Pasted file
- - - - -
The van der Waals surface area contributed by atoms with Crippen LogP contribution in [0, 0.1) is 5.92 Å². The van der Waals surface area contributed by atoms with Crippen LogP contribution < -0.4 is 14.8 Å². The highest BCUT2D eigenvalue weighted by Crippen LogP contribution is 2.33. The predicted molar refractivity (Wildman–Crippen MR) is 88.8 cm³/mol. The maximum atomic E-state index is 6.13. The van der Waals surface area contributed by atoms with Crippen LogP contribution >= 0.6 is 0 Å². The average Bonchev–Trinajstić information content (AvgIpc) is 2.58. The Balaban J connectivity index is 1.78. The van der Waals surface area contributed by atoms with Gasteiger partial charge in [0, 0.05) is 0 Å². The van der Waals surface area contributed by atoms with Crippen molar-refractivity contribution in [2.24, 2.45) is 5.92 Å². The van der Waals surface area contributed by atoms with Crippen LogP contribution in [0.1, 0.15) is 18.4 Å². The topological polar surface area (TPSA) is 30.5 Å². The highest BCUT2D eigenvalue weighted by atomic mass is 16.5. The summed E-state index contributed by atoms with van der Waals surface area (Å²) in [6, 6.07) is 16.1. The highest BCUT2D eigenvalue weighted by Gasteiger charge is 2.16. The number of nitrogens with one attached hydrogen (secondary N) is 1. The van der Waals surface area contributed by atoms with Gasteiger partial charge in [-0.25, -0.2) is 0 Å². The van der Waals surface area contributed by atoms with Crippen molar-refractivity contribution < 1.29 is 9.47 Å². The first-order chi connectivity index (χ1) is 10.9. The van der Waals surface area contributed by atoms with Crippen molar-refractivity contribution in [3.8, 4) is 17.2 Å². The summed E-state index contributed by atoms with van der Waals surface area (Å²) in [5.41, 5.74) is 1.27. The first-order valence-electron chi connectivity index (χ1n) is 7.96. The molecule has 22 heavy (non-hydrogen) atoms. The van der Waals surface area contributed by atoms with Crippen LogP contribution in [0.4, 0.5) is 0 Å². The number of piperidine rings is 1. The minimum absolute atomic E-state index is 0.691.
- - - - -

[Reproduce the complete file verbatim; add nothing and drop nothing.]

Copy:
The van der Waals surface area contributed by atoms with Crippen LogP contribution in [0, 0.1) is 5.92 Å². The van der Waals surface area contributed by atoms with Crippen LogP contribution < -0.4 is 14.8 Å². The highest BCUT2D eigenvalue weighted by Crippen LogP contribution is 2.33. The predicted molar refractivity (Wildman–Crippen MR) is 88.8 cm³/mol. The maximum atomic E-state index is 6.13. The van der Waals surface area contributed by atoms with Crippen LogP contribution >= 0.6 is 0 Å². The average Bonchev–Trinajstić information content (AvgIpc) is 2.58. The Balaban J connectivity index is 1.78. The van der Waals surface area contributed by atoms with Gasteiger partial charge in [0, 0.05) is 0 Å². The van der Waals surface area contributed by atoms with Crippen molar-refractivity contribution in [2.24, 2.45) is 5.92 Å². The van der Waals surface area contributed by atoms with Crippen LogP contribution in [0.1, 0.15) is 18.4 Å². The topological polar surface area (TPSA) is 30.5 Å². The highest BCUT2D eigenvalue weighted by atomic mass is 16.5. The summed E-state index contributed by atoms with van der Waals surface area (Å²) in [6, 6.07) is 16.1. The highest BCUT2D eigenvalue weighted by Gasteiger charge is 2.16. The number of nitrogens with one attached hydrogen (secondary N) is 1. The van der Waals surface area contributed by atoms with Gasteiger partial charge in [-0.25, -0.2) is 0 Å². The van der Waals surface area contributed by atoms with Crippen molar-refractivity contribution < 1.29 is 9.47 Å². The first-order chi connectivity index (χ1) is 10.9. The van der Waals surface area contributed by atoms with Crippen molar-refractivity contribution in [3.8, 4) is 17.2 Å². The summed E-state index contributed by atoms with van der Waals surface area (Å²) in [5.41, 5.74) is 1.27. The first-order valence-electron chi connectivity index (χ1n) is 7.96. The molecule has 22 heavy (non-hydrogen) atoms. The van der Waals surface area contributed by atoms with Crippen LogP contribution in [0.4, 0.5) is 0 Å². The number of piperidine rings is 1. The minimum absolute atomic E-state index is 0.691.